researchers must decide among themselves the precise
nature of each contribution
Who did what?
Helen C Eborall, post-doctoral research fellow1, Simon J
Griffin, programme leader2, A Toby Prevost, medical
statistician1, Ann-Louise Kinmonth, professor of general
practice1, David P French, reader in health behaviour
interventions3, Stephen Sutton, professor of behavioural
Contributors: SS, DPF, ATP, A-LK, and SJG conceived and
designed the original protocol. All authors were involved in
amending the protocol. HCE coordinated the study throughout.
Data entry was carried out by Wyman Dillon Ltd, Lewis Moore,
and HCE. HCE cleaned the data and ran preliminary analysis
with input from Tom Fanshawe. ATP analysed the data.
ADDITION trial data were supplied by Lincoln Sargeant and
Kate Williams. HCE wrote the first draft of the manuscript with
ATP and SS. All authors contributed to subsequent and final
drafts. HCE is guarantor of the paper.
Writing a research paper
General guidance on writing papers
International Committee of Medical Journal Editors
uniform requirements for manuscripts submitted to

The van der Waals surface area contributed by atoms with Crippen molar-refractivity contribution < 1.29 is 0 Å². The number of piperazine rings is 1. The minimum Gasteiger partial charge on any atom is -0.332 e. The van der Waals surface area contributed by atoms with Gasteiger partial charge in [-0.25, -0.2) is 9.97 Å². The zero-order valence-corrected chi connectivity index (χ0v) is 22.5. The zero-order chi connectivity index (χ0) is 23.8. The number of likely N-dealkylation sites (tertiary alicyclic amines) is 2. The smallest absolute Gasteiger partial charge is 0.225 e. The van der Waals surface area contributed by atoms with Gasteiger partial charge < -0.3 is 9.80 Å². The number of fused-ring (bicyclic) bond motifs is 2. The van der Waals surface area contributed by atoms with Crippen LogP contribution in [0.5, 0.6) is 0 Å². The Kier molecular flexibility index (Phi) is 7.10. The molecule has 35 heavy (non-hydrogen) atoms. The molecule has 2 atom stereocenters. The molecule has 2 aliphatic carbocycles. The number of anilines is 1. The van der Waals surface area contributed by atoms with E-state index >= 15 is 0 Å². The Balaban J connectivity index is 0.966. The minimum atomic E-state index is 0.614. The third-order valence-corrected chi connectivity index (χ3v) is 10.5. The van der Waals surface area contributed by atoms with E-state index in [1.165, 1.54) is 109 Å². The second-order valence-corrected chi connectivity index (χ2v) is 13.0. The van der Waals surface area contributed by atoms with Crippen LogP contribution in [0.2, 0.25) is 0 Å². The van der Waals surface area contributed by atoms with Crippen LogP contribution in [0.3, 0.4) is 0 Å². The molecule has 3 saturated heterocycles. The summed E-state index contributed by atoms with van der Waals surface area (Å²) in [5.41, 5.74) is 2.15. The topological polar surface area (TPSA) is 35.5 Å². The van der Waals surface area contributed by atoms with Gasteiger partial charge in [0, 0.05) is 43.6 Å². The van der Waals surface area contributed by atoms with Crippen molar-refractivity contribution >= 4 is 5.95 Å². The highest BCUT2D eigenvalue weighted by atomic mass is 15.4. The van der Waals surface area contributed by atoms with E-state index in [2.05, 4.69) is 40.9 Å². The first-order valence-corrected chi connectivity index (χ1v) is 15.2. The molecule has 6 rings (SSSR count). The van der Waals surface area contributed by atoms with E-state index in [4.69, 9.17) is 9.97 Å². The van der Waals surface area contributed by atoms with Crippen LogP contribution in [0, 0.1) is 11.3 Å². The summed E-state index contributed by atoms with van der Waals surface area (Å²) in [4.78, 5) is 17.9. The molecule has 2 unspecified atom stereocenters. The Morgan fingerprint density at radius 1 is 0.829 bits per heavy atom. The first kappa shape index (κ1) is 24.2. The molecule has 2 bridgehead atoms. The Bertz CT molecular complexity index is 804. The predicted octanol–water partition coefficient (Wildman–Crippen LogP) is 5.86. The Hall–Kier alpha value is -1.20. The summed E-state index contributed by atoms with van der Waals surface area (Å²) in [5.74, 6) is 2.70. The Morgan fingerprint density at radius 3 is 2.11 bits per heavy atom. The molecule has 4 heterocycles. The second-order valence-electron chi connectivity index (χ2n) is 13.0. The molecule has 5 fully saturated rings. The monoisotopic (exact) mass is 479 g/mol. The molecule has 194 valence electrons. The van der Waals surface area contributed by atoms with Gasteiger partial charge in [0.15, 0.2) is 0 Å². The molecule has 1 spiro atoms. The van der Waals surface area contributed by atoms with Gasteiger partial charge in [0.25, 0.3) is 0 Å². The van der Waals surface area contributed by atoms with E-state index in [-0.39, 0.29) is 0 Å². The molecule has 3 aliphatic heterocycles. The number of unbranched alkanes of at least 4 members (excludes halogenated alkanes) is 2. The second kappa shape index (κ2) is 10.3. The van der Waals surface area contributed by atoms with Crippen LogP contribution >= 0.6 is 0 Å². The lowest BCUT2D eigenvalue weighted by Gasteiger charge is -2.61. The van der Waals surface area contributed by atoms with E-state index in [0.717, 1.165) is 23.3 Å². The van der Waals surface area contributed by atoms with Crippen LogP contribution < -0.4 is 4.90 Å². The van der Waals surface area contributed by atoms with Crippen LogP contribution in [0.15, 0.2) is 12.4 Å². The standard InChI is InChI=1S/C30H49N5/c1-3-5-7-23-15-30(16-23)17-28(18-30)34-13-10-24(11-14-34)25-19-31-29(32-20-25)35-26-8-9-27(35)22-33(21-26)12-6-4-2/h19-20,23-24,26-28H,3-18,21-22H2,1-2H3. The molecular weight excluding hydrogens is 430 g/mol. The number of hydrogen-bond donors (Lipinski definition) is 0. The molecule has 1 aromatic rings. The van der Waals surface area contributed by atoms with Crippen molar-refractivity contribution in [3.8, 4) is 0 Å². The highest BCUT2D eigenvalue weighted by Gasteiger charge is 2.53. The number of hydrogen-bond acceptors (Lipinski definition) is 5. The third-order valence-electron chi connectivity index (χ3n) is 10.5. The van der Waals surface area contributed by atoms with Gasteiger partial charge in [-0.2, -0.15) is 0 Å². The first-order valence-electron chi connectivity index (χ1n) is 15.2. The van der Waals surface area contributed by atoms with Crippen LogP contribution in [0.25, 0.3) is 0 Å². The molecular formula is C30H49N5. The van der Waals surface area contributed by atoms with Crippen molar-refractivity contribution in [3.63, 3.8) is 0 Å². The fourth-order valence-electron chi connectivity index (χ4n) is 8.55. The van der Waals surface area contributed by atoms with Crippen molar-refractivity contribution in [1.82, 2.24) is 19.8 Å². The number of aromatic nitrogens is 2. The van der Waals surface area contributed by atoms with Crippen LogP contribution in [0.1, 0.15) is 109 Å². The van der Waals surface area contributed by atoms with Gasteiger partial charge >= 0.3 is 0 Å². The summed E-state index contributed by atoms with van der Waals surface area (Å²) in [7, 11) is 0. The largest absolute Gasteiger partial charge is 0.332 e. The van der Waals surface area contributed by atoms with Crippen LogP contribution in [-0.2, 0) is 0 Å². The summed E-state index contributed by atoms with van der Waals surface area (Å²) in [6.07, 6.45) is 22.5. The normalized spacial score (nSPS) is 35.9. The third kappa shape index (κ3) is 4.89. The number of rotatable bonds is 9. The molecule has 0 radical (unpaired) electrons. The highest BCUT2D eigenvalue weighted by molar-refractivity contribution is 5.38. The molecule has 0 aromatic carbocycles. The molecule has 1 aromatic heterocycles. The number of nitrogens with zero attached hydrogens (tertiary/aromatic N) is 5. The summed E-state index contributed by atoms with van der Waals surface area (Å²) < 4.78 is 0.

biomedical journals
reporting guidelines for research, at the EQUATOR
network resource centre
More on study methods and reporting
Centre for Evidence Based Medicine
Statistics at Square One
BMJ advice to authors
Writing a paper
1. The message
…is the research question?
…is the right article format for your study?
…does the audience need to know?
Writing a paper
2. Title: style
descriptive: Number of heads in adults: audit
declarative: Most adults have one head
journalistic: Heads you win
questioning: How many heads do adults have?
Carefully check the journal’s instructions to authors and
look at other articles in that journal
Writing a paper
3. IMRaD
Introduction: why ask this research question?
Methods: what did I do?
Results: what did I find?
Discussion: what might it mean?
Writing a paper
4. The introduction
brief background for this audience
3-4 paragraphs only
what’s known, and what’s not, about your research question
don’t bore readers, editors, reviewers
don’t boast about how much you have read
the research question
state it clearly in the last paragraph of the introduction
say why it matters
Writing a paper
5. Methods
like a recipe
most important section for informed readers
inclusion and exclusion criteria
outcome measures
intervention or exposure
give references for standard methods
follow reporting guidelines as explained at
explain ethics issues
Writing a paper
6. Results
include basic descriptive data
text for story, tables for evidence, figures for highlights
confidence intervals
essential summary statistics
leave out non-essential tables and figures
don’t start discussion here
Writing a paper
7. Structured discussion
don’t simply repeat the introduction
– statement of principal findings
– strengths and weaknesses of the study